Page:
Gen Y Women: Does this sound like you?
Posted by knbarrett on April 26, 2011
Over the last year, we have benefited from and appreciated expressions of interest by Gen Y women in BPW Foundation’s Young Careerist Research Project. Thank you to everyone who has provided us with information and feedback. The result of our last round of research is the new BPW Foundation publication – “Gen Y Women in the Workplace.”
The report summarizes key findings from a series of employer-based focus groups conducted with Gen Y women and their managers. Through the focus groups, we sought to move beyond stereotypes on Gen Y and better understand your workplace needs and priorities.
We know that our sample was limited and may not reflect the broader population of Gen Y women. So, here is your chance to tell us what we got right and what we got wrong. Here are the top 20 characteristics of Gen Y women based on our report. Does this sound like you?
Gen Y Women : Top 20 Characteristics
1. You’re tired of the “live to work/work to live” debate. You have one life and work is an integral part of that life.
2. You assume that work does not have to be drudgery. In fact, you expect to enjoy your work.
3. You believe that having a successful career means making an impact.
4. You don’t want to have to forfeit or neglect other areas of your life (e.g. family, friends, hobbies, volunteering, spirituality, etc.) to excel professionally.
5. You’re looking less for a particular work-life policy or program and more for an overhaul of the workplace structure – today’s workplace should match today’s workforce!
6. You feel that work-life programs and policies are often limited to women with children.
7. You feel that existing work-life programs and tools do not necessarily provide an enabling environment for women with children.
8. You value self-direction, results-orientation, and advancement opportunities.
9. You are driven more by intrinsic rewards (sense of satisfaction) than by extrinsic rewards (money).
10. You are able to do your best at work when you: know what’s expected of you, have autonomy over your work, receive frequent performance feedback, have open communication channels with your manager and co-workers, know that your voice is heard, and receive competitive compensation.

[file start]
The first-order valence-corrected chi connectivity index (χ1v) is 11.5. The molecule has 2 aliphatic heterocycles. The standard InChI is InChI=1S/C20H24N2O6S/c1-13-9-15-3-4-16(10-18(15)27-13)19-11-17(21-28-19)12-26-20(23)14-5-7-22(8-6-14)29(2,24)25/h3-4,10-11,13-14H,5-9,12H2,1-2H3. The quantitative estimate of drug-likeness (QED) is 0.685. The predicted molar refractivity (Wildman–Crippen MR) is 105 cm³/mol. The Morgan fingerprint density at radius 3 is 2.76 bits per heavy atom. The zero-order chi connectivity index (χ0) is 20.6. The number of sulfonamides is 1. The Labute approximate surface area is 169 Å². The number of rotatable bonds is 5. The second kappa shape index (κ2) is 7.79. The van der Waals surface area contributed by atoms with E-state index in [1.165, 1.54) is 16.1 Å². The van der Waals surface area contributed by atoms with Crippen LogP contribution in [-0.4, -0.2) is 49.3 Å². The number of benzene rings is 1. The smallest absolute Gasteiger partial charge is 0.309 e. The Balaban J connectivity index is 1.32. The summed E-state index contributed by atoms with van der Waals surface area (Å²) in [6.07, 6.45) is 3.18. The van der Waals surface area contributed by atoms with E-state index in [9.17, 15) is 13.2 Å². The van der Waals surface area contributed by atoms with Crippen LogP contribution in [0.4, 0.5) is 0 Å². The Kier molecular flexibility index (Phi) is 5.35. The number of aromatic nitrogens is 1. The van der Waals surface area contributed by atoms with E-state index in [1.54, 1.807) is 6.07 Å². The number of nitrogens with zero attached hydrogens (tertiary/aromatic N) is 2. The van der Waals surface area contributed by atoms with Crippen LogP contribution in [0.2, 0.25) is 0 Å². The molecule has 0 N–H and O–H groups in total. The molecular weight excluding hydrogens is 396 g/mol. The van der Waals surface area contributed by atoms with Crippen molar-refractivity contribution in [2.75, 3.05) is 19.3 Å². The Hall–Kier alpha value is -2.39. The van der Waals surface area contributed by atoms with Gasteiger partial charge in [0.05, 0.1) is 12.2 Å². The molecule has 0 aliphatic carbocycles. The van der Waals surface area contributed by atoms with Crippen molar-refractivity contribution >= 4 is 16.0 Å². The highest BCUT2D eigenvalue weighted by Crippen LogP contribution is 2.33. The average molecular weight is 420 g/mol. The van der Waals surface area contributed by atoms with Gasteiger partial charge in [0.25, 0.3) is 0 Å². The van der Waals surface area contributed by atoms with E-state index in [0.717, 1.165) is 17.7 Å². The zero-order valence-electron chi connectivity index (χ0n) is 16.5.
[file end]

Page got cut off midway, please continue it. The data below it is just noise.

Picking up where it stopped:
11. You’ve observed generational differences at work but don’t believe that they are insurmountable.
12. You often feel that your actions and decisions are doubly judged. Not only are you young, but you are a young woman.
13. You appreciated older colleagues for their: professional experience, institutional knowledge, and broader perspective.
14. You feel that Gen Y women can teach older colleagues how to be: flexible, open to new ideas, and embrace change.
15. You don’t always know how to capitalize on the experiences and knowledge of older colleagues.
16. You are optimistic about your workplace prospects, but don’t consider the workplace to be gender neutral.
17. You believe that you can do anything, but it doesn’t mean you won’t have to overcome some hurdles because you are a woman.
18. You experience performance pressure in the workplace. If you want to gain recognition, you feel you have to be a “rock star.”
19. You are frustrated and worried that you may have to choose between work and family in the future.
20. You feel that women have been welcomed into the workplace, but the structure and rules haven’t changed to facilitate their success in the workplace.
So. . . how did we do? Of the 20, how many did we get right? Let us know. Leave a comment or email email@example.com.
We’ve only just begun to scratch the surface on workplace issues of importance to Gen Y women. That’s why we want to corroborate and build upon our preliminary findings through a national survey on Gen Y women in the workplace. Stay tuned to learn more about how you can participate!